Note: I was contemplating participating in a blogging challenge which had me committed to writing 6 days a week, the theme for each day being a new letter of the alphabet, and then reading through 5 blogs on the 7th day. I couldn’t quite handle the commitment this challenge entailed (aside from my partnership with my husband, I am quite the commitment-phobe) but I was intrigued by the premise. So I have decided, in my own style and time to use the ABC format and continue to remain a blogging hermit. Here’s the first entry.
Many of you who know me in person, or if you have read the About part of this blog, know that my last name is the same as my middle name. My name is Judy Amy Amy. It wasn’t always this way. I used to be Judy Amy Something, and then a few years ago after much deliberation, I legally changed my name to Judy Amy Amy-Something. Here are a few reasons behind my decision:
- Amy is my mother’s maiden name, and there are not many of us left. My cousin is the last of the direct line. So there’s that. And why shouldn’t my mother’s name be considered just as important as my father’s?
- My father’s last name (the Something) is easily identified as a religious/cultural indicator of sorts in Canada. And my father experienced none of that–when his parents emigrated from the Old Country, they abandoned their religion, their culture, their language–even their extended family. To be fair, I think their cousins denounced my father’s family as a consequence of having rejecting the aforementioned, particularly the church. When my father’s parents immigrated to Canada and decided to raise a family, they became (in their words) Canadian. No more, no less. A loss of culture, religion, and language for sure, but this was their choice of how they would adapt and embrace their new country. So it has always been super frustrating for me to have people assume untrue things about me and my family based solely on a name that has absolutely no deeper meaning to me, except for the fact that it belonged to my father. All this does is cause me to groan in irritation as I try to explain once again that I am not a part of this group, and have no knowledge of the language, traditions, or culture. I just carry the name. This also relates back to my mother and her part in this relationship–by just looking at my surname these people ignore my mother’s culture and heritage and how is this in any way fair or equitable?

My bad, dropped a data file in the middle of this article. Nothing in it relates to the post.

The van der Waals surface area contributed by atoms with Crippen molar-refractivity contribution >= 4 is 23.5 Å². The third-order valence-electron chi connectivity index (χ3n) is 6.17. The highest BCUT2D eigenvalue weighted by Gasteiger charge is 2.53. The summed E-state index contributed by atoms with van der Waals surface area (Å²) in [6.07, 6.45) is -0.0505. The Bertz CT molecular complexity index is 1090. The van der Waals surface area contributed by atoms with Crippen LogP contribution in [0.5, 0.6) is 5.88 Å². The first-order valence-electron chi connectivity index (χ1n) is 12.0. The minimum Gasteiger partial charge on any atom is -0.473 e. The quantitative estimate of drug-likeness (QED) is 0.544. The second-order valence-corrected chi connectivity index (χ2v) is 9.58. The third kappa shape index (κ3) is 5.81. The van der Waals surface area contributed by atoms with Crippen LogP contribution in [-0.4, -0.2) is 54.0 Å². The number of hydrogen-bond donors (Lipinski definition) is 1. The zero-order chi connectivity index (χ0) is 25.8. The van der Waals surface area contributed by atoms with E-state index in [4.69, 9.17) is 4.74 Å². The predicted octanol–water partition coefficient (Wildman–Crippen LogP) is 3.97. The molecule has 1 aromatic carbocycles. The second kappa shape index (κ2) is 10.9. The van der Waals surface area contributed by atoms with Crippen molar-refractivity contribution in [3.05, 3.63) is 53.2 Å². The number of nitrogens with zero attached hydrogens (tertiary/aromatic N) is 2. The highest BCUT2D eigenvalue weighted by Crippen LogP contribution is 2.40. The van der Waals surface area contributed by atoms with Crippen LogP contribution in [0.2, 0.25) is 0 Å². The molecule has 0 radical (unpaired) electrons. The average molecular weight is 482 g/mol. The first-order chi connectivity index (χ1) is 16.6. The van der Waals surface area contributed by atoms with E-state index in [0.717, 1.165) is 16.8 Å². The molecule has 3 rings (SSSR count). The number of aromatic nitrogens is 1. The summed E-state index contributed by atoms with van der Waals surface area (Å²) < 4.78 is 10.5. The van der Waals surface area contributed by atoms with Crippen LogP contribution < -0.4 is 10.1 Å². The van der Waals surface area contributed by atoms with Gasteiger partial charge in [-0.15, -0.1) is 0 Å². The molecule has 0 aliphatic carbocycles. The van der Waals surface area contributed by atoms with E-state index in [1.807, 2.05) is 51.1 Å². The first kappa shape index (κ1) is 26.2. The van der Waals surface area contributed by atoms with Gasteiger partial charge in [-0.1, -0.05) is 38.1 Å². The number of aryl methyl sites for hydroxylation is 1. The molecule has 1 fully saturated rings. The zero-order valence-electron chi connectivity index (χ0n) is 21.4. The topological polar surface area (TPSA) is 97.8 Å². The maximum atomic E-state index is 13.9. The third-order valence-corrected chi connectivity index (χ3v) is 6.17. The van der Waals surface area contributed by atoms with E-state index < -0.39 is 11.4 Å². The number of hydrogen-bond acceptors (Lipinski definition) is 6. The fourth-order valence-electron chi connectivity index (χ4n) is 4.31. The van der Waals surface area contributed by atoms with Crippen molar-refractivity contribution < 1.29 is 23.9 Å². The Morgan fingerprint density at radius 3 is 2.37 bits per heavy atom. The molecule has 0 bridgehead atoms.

- I went and visited the Island of Jersey a few years back, which is where my mom’s ancestors come from and this kind of cemented things for me. I felt at home there. I wanted to publicly acknowledge that Amy was an important part of me, and that I was a sum of my parts. I was not just my father’s daughter. I was just as much my mother’s daughter. My father died a number of years ago and I felt that keeping his name within mine was a nice tribute but I also wanted to embrace and acknowledge my mother.
- When I broached the subject with people about the name change, most people thought I should just ditch my middle name. I wasn’t too keen on this idea, since it was the name my parents had chosen for me and where would I be without a middle name? One day a dear friend said to me “Just own it. Be Judy Amy Amy.” When I heard that, it became clear that this was what I had been wanting to do all along and now I felt as though I had the encouragement and support to make this choice.
So here I am. A is for Amy. I am proud to be Judy Amy Amy. (and legally hyphen Something) I’m owning it. For the most part, I’m happy with my decision. Except when I’m at the doctor’s office, or god forbid, crossing borders:
“Your middle name is the same as your last name?”
“Yes, yes it is.”
Have you ever changed your name? Encountered difficulties or misconceptions about your name? Names are a funny thing–they are one of the first identifiers of who we are, but how representative are they?